Jeffrey Alnutt will remain in prison for arson and second-degree murder after his convictions were upheld by an appeals court Thursday.
In 2007, Alnutt, now 60, set fire to one of his properties on Park Street in Gloversville with 39-year-old Debra Morris, a second-floor tenant, still inside. Morris initially escaped but died while returning to her apartment to rescue her cat.
Three years later, Alnutt was sentenced to 25 years to life in prison and promptly appealed the conviction. Thursday, the Appellate Division of the state Supreme Court found Alnutt’s appeal to be without merit.
“Simply put,” the decision stated, “we discern no basis upon which to disturb the sentence imposed by County Court.”
Fulton County District Attorney Louise Sira said she was pleased with the court’s ruling.
“Alnutt’s blatant disregard for the life of Deborah Morris ... clearly demonstrates his callous, narcissistic personality and criminal propensity,” she said in a statement released Thursday. “He is where he needs to be, in state prison to ensure public safety.”
Alnutt’s appeal was largely based on the argument that his trial hinged on circumstantial evidence. Witness statements putting him at the Park Street home with a gas can on the night it burned down came from neighbors looking through windows late at night.
Further, another witness put Alnutt in Mayfield a few minutes before the fire was reported, calling into question whether he had time to both set the fire and make the trip.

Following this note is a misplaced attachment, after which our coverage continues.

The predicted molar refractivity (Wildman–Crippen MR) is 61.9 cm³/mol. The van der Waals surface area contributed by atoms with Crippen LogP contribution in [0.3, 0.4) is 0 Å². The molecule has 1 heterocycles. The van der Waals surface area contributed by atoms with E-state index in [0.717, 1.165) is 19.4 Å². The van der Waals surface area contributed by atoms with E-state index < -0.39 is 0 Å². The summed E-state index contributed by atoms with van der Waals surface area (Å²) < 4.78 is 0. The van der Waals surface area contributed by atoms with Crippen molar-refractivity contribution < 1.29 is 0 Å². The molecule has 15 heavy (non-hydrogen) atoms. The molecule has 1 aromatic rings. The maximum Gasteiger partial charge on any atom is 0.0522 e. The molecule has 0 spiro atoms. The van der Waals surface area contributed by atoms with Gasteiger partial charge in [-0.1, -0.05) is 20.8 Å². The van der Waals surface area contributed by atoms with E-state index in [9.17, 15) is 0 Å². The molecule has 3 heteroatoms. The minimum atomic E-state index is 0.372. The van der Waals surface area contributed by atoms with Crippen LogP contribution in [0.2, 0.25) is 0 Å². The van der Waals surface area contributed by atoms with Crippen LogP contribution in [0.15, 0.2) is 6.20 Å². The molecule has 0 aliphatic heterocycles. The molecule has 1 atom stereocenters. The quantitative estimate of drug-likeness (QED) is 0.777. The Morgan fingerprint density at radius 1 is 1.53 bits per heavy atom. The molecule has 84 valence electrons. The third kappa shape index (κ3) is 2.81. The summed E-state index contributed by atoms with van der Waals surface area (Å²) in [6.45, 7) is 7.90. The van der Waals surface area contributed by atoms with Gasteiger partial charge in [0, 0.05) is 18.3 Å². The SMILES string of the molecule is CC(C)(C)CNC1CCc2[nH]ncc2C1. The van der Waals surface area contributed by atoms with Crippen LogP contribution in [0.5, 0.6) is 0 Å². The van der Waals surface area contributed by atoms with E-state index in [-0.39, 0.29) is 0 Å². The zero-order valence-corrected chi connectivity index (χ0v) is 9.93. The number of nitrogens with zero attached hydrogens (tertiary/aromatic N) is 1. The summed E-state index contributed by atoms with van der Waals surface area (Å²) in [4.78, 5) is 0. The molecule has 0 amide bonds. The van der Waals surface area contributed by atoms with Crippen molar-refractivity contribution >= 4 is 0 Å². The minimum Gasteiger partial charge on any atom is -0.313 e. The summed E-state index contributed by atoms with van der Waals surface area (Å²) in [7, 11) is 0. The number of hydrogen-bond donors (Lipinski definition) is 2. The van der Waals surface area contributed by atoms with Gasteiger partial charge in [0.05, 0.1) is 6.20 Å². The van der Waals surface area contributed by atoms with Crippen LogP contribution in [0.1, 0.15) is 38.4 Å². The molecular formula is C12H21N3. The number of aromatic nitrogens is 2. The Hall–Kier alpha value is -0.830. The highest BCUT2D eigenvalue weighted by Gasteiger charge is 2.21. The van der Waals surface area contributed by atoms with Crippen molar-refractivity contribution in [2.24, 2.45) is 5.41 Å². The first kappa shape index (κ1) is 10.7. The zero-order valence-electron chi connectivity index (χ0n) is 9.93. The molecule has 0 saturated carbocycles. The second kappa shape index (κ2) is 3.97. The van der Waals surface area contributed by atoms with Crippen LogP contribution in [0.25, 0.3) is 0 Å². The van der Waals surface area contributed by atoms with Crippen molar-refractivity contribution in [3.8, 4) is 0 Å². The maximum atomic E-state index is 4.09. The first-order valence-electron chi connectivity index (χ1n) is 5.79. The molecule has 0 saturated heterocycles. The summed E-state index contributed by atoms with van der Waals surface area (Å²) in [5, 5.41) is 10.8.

“Although the defendant is correct in noting that this was a circumstantial case,” the decision stated, “the proof against him nonetheless was compelling,”
Court papers filed after Thursday’s decision listed substantial evidence backing the original conclusion in Fulton County Court, including taped phone conversations, fire investigators’ testimony, Alnutt’s desperate financial situation and his history with arson.
The appeal claimed detectives investigating the fire did not follow correct protocol in obtaining an eavesdropping warrant. Alnutt also contended the jury in his 2010 trial should not have been allowed to inquire about a previous bail-jumping conviction.
The appellate court rejected all claims.
Alnutt will continue serving 25 years to life for second-degree murder and arson, along with a concurrent term for a previous arson conviction.
In the midst of the legal process surrounding the Park Street fire, Alnutt was found guilty of burning down another of his properties for a $200,000 insurance payout in 2004. He appealed the earlier conviction as well, but that was also upheld.